(NikkeiAsianReview) Major Japanese companies, already poised for record profits in the year ending March 2018, are assuming a yen stronger than current levels for the second half and so could do even better if the currency stays weak.
Big players have pegged the yen at about 109 to the dollar and around 125 to the euro on average for the half. The actual rates now stand at roughly 113 and 131.
Nikkei makes an abrupt reversal.
While the Nikkei closed higher for the week, it is down 3% from its peak after its reversal on Thursday. The Cycles Model is very stretched. In fact, it suggests a major low may be anticipated in the next two weeks.
(ZeroHedge) Something snapped in Japan today. (Thursday)
With Asian stocks finally breaking out a decade-long doldrum, and hitting record highs earlier in the session, and with Japanese equities starting off the session on the right foot and continuing their recent ascent which until Wednesday had seen them rise on 23 of the past 25 days, Japanese shares suddenly lurched on Thursday, plunging sharply lower after dramatic intraday swings took the Nikkei and Topix indexes to multi-decade highs only to drop in the afternoon on futures-driven trading ahead of the following day’s options settlement. All told, in a little over an hour, what had been another solid rally in Japanese stocks turned into some rather sharp clear-air turbulence, with the Nikkei 225 Stock Average plunging about 3.6% from the afternoon-session high to its low for the day.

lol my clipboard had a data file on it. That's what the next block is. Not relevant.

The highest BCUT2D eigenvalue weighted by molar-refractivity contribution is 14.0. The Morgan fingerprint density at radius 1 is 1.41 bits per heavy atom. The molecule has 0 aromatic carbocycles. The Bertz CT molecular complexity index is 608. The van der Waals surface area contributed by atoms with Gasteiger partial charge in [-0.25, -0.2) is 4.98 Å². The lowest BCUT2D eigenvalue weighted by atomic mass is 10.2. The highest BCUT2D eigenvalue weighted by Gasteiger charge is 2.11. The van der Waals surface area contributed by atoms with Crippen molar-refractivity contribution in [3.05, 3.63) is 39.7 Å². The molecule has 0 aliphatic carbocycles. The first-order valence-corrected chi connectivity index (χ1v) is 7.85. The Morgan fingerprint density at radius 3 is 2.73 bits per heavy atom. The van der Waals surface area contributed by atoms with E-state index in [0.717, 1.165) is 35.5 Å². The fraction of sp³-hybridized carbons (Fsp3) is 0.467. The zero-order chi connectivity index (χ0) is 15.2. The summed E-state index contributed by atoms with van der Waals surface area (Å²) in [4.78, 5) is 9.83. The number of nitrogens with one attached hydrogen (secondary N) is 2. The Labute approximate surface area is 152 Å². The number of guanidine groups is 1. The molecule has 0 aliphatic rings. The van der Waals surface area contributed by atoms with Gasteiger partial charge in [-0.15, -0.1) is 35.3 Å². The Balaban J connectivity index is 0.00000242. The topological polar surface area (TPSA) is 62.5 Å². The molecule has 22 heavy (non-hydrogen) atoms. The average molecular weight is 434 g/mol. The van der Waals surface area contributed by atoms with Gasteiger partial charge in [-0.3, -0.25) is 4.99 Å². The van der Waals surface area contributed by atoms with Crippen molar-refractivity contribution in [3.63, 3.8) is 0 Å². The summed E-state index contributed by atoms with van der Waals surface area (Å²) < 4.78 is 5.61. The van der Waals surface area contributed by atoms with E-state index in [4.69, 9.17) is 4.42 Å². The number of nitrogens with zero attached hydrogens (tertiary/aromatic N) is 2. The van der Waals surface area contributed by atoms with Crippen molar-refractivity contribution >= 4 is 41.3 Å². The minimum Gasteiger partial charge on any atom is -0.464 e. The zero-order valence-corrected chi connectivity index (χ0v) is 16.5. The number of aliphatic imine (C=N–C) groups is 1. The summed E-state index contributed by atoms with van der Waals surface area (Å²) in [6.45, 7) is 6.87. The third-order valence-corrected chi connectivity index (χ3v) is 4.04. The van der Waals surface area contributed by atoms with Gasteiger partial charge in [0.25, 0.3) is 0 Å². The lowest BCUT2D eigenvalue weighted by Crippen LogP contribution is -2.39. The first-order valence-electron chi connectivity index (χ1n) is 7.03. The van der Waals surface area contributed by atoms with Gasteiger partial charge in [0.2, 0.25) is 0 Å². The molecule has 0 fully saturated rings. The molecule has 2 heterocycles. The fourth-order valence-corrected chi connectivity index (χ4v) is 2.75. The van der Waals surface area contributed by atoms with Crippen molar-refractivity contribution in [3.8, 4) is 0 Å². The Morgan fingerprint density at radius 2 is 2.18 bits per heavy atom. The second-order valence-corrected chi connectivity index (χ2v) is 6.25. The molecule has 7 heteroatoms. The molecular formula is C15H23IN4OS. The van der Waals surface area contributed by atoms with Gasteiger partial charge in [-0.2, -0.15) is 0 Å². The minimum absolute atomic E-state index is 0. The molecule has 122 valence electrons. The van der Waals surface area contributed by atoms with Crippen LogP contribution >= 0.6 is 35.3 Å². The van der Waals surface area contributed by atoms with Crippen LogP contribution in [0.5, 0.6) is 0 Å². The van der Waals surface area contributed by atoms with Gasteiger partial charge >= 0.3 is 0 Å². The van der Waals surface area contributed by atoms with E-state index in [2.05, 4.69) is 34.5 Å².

U.S. Dollar begins its decline.
USD made a nominal new high on Wednesday, then reversed back down. A decline beneath Short-term support at 93.19 activates a sell signal that may lead to a panic decline. The lower trendline of the Orthodox Broadening Top at 89.80 may be the next attractor, but the Orthodox Broadening Top formation calls for a breakout beneath the trendline, as indicated by “point 6.” .